The end of September marks the transition to the annual holiday season with Halloween, Thanksgiving, Christmas, and New Year’s firing off in quick succession. Between now and early January, millions of dollars in consumer goods will be changing hands. It’s no wonder that the holiday season is also porch pirate season.
Anyone who pays attention to the local news knows that porch piracy is a year-round problem. But as home deliveries pick up between October and December, so does porch pirate activity. This suggests that now is the time to start preparing for the 2019 season.
What does preparing entail? First, it starts with understanding what motivates porch pirates. You follow up by implementing key strategies to protect your home and your valuables from those who would seek to steal from you. Thwarting porch piracy is actually easier than you might think.
What Motivate Porch Pirates
Porch pirates get their name from the way they operate. Although some would advocate against using the term, there’s no denying that what these thieves do is eerily similar to what traditional pirates do – except that they don’t use boats or attack people on the water.
A pirate looks for easy targets. He/she strikes quickly and takes whatever is most valuable. The idea is to get in, take what you want, and get out before you are caught. This certainly describes the MO of your average porch pirate. So, what motivates these thieves? Here are just a few possibilities:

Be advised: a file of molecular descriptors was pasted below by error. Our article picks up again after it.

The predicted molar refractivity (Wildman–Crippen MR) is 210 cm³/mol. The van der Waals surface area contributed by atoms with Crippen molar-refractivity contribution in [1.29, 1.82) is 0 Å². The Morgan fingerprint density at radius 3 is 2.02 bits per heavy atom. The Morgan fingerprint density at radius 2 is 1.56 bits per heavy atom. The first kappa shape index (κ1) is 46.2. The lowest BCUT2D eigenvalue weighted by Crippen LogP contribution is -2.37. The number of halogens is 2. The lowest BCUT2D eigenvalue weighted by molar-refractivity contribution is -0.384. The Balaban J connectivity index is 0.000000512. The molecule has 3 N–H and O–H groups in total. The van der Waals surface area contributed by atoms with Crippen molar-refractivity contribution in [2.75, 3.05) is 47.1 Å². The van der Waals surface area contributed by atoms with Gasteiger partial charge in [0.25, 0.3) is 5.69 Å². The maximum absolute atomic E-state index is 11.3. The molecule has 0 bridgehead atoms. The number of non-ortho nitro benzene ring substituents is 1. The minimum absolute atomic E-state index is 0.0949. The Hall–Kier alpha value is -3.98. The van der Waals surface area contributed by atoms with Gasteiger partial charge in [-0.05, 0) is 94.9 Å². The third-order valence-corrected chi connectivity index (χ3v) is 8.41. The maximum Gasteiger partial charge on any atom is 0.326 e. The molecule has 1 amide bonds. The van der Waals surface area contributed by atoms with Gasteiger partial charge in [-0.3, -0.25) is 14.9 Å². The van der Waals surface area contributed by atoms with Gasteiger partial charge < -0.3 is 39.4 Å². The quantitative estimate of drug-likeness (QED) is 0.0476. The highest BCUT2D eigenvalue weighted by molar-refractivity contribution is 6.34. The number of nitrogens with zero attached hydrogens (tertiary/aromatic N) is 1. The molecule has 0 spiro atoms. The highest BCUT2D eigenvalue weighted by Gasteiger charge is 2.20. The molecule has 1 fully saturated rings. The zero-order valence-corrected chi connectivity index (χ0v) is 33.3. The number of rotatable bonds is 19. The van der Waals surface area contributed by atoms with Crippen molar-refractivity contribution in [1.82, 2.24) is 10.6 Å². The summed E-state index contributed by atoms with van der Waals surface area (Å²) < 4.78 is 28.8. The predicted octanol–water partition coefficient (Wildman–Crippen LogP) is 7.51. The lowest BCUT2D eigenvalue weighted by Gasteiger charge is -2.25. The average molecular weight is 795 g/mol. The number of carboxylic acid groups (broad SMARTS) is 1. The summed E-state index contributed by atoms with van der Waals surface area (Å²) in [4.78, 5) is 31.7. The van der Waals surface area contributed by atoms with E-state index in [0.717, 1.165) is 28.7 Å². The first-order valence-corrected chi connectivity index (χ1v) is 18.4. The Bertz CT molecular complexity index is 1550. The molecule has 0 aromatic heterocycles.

- Easy targets
- Low risk
- Fast operation
- Valuable goods.
Here’s the thing: you can steal a package from a porch in mere seconds. If you are careful about the neighborhoods you target, you can have your pick of empty houses that will be unoccupied until the kids return from school and mom and dad get home from work. The simple fact of the matter is that porch piracy is easy to pull off.
What You Can Do
The ease by which people can steal packages off porches might make it seem like there is nothing you can do. But that is not true. There is plenty you can do, according to Salt Lake City’s Vivint. They recommend starting with security cameras.
Thieves have a natural aversion to cameras because they do not want to get caught. If they see a home guarded by cameras recording activity in the driveway, along the street, and directly in front of the door, the chances of them hitting that house are greatly reduced. However, they can always wear masks. So there are other strategies to think of.
You could install a package safe that bolts to the porch or wall. When you purchase something online, you provide the code to the safe for that particular delivery. Then you change the code for your next delivery. It is simple technology that is quite effective.
Another thing you can do is install a video doorbell. Most video doorbells come with on-board audio, meaning you can communicate with people standing on your porch. You can program the doorbell to notify your smartphone as soon as the camera detects motion approaching the door. With your smartphone, you can warn the thief to get away before he or she ever reaches your package.
Controlling Package Delivery
Beyond relying exclusively on technology, you can also schedule your deliveries to coincide with times you know you will be home. For example, let us say you have a membership with a popular online retail site, a membership that guarantees free, overnight delivery on all of your purchases. Since you know you do not work on Saturdays, hold off on your purchases until Friday afternoon. You will be home on Saturday when the delivery arrives.
Another option is to have your packages shipped to another address. Maybe you have a friend or family member who is home at the same time you are working. Ask if you can have your packages shipped to that person’s house. Problem solved.
You can protect yourself against porch piracy just by thinking things through. Think like a criminal and you will be able to thwart anyone who thinks his or her Christmas will be made better by stealing your packages.